Anya Zilberstein

“Mostly Temperate”: Projecting the Climate in Northeastern America

The Scottish projector Samuel Vetch thought he had learned about the nature of empire from his involvement in 1698-1700 with the failed Darien colony in tropical Central America.  British settler colonies should be planted in familiar environments.  In 1708, this principle informed his ambitious “Canada Survey’d,” a proposal for the British conquest of French America in which he argued that Scots—“the most northern of the north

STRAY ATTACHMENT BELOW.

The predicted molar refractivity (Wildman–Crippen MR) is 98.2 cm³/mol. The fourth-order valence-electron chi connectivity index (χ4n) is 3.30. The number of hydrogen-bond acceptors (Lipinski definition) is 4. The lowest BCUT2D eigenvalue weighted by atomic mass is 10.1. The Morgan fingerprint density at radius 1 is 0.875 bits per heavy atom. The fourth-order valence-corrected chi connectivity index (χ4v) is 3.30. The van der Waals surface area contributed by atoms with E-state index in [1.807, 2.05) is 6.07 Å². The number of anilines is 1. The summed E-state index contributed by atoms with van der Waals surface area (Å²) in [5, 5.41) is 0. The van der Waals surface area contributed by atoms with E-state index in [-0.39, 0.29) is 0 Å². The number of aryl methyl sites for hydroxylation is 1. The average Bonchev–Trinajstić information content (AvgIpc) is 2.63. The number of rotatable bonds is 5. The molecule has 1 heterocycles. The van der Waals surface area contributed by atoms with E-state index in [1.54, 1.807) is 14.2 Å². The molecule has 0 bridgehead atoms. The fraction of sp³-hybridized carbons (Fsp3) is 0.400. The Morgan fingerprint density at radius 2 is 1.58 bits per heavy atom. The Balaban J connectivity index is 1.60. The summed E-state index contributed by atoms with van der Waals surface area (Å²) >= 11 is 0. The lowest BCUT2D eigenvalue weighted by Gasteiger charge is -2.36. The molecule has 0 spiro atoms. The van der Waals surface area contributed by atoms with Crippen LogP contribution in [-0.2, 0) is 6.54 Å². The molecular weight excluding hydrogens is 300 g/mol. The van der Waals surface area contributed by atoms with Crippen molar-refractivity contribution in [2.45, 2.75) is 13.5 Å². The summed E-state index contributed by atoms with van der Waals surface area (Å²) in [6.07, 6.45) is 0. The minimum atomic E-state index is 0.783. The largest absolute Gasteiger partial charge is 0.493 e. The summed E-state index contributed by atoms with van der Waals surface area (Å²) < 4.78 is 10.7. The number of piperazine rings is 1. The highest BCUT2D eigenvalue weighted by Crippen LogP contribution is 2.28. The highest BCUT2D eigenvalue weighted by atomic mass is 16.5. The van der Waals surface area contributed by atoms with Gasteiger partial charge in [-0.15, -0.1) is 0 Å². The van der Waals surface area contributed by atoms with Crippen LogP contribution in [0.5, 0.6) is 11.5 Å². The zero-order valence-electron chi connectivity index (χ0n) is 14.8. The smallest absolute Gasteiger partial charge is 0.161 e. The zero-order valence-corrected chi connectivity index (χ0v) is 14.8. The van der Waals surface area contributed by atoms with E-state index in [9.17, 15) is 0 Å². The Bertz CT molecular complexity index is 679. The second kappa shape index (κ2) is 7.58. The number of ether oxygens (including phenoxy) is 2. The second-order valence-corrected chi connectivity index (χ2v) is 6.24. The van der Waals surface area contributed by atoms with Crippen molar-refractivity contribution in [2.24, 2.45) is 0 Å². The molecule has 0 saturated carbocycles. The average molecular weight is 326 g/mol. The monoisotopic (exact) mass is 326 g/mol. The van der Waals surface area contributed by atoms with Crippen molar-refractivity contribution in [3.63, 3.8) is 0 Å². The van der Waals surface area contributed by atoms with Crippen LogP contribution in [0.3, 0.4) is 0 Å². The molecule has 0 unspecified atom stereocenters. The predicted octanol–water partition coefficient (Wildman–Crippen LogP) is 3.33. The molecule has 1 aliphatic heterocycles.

Britons”—should settle the region because they were already inured to its extremely cold and long winters.  Though his plan faltered in Canada, Vetch helped Britain secure its claim to Nova Scotia and he became governor of the province in 1714.  However, he failed to entice Scots or other potential migrants by his repeated descriptions of the province as “one of the coldest countries in the world.” As a result, Nova Scotia remained unsettled by Britons for the next thirty years. Nevertheless, his concern with the region’s climate points to a longstanding transatlantic debate about the relative habitability of northern environments.  Vetch’s 1708 scheme resembled numerous similar attempts to expand British settlement in the region from the seventeenth century, except in one crucial respect.  While Vetch emphasized the unavoidable severity of the northern climate, most early projectors asserted that it was becoming (or would become) increasingly temperate through the improving process of British settlement.  My paper will examine “Canada Survey’d” by contextualizing it in the history of projects to rationalize and promote the colonization of Northeastern America. These projects reveal what I argue was a more abiding goal of English or British colonialism: to inhabit and, ultimately, to expand the world’s temperate climates.